By Brian Hieggelke
The food intelligentsia obsesses over a rather tiny segment of the dining universe, spending most of its energy on the finest artisans in the craft, the chefs helming the kind of restaurants we admire, even if we mostly visit them on special occasions.
But the truth is, we spend our time in more quotidian environs, in the not-special-occasion places we cherish for comfort, cost and proximity. For me, this was the restaurant long on the corner where I live, Hackney’s. Hackney’s was where I often held business lunches, the place I met friends for drinks, the “other kitchen” where my family would decamp for a home-style meal of meatloaf or nachos.
My connection to the space predates that establishment; it was in the original restaurant, Moonraker, that I had my life-changing lunch. It was in the winter of 1985. Fresh out of business school and training on Wall Street, Jan and I were in town for a wedding and looking for an apartment. She was to return to the University of Chicago, I was to work at Sears Tower, so the barely developed South Loop made sense. Plus we’d fallen hard for New York and the old printing factories turning into lofts gave Printers Row a strong Soho-Tribeca vibe. But the neighborhood was barren; just a few residential buildings and the fortified complex of Dearborn Park were served by little retail, no grocers and a void of any semblance of nightlife. After looking at what would become our apartment in a new high-rise, we found Moonraker and had lunch. It was a charming if relatively nondescript place with an equally unmemorable menu, but that was beside the point: for us, the mere presence of the restaurant indicated just enough civilization for us to make our decision, a decision that would soon lead us to start the neighborhood newspaper that became this publication and determined the course of our entire life. Of course, had we imagined such at the time, we might have ordered Champagne.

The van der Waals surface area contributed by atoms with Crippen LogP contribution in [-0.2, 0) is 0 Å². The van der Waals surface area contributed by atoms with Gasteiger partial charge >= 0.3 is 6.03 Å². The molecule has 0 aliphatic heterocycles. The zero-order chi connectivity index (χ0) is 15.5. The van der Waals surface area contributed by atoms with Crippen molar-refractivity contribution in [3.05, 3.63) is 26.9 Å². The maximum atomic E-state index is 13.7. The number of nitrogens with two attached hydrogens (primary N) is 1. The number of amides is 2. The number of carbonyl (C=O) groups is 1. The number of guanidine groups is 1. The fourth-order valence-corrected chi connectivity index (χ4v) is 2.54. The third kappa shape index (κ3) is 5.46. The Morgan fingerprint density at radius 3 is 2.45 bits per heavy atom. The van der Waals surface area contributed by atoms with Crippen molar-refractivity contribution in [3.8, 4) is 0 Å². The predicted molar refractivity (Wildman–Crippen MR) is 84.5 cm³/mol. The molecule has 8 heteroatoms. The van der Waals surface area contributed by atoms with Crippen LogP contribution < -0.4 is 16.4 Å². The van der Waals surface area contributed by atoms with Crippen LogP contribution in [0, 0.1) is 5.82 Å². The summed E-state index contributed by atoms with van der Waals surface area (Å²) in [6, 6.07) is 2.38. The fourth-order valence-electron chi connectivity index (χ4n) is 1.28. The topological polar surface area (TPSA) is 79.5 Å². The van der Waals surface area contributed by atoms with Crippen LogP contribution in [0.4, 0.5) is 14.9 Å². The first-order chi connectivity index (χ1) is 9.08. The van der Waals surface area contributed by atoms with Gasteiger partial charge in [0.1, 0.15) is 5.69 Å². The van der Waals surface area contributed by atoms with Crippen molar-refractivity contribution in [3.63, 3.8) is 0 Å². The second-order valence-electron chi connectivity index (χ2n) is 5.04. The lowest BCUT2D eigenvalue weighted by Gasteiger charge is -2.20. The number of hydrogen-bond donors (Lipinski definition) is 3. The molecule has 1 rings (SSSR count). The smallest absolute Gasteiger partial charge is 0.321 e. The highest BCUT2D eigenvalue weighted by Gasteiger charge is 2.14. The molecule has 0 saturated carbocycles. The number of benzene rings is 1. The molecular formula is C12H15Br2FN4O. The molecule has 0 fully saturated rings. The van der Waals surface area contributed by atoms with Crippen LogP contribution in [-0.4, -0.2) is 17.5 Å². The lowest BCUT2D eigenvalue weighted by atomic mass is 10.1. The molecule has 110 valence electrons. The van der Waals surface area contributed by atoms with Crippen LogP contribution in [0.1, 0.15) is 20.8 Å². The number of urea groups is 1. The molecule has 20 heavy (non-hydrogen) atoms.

Moonraker was a regular visit for us over the years, especially in the summer when its sidewalk cafe was the place to dine al fresco, but it never rose above its modest ambitions. (We eventually got to know the owners, who described its origin as a collaboration between a group of neighborhood pioneers who wanted a place to get a burger. None were restaurateurs by vocation or even avocation.)
Eventually the space was sold to Hackney’s, a new-generation outpost of a family of suburban restaurants that trace their roots back to the Green Parrot saloon run by their great-grandparents at Montrose and Clark in the 1920s. From day one, Hackney’s was bustling in a way that Moonraker never was, an indication of the cumulative value of a brand, in this case one built by an extended family over several generations. Renowned for their burgers and onion loaf, they embraced the craft-beer revolution in its nascent stages, becoming for a time the best beer spot in downtown Chicago. It thrived.
So we were all shocked last September when, with little notice, it announced it was closing after fifteen years.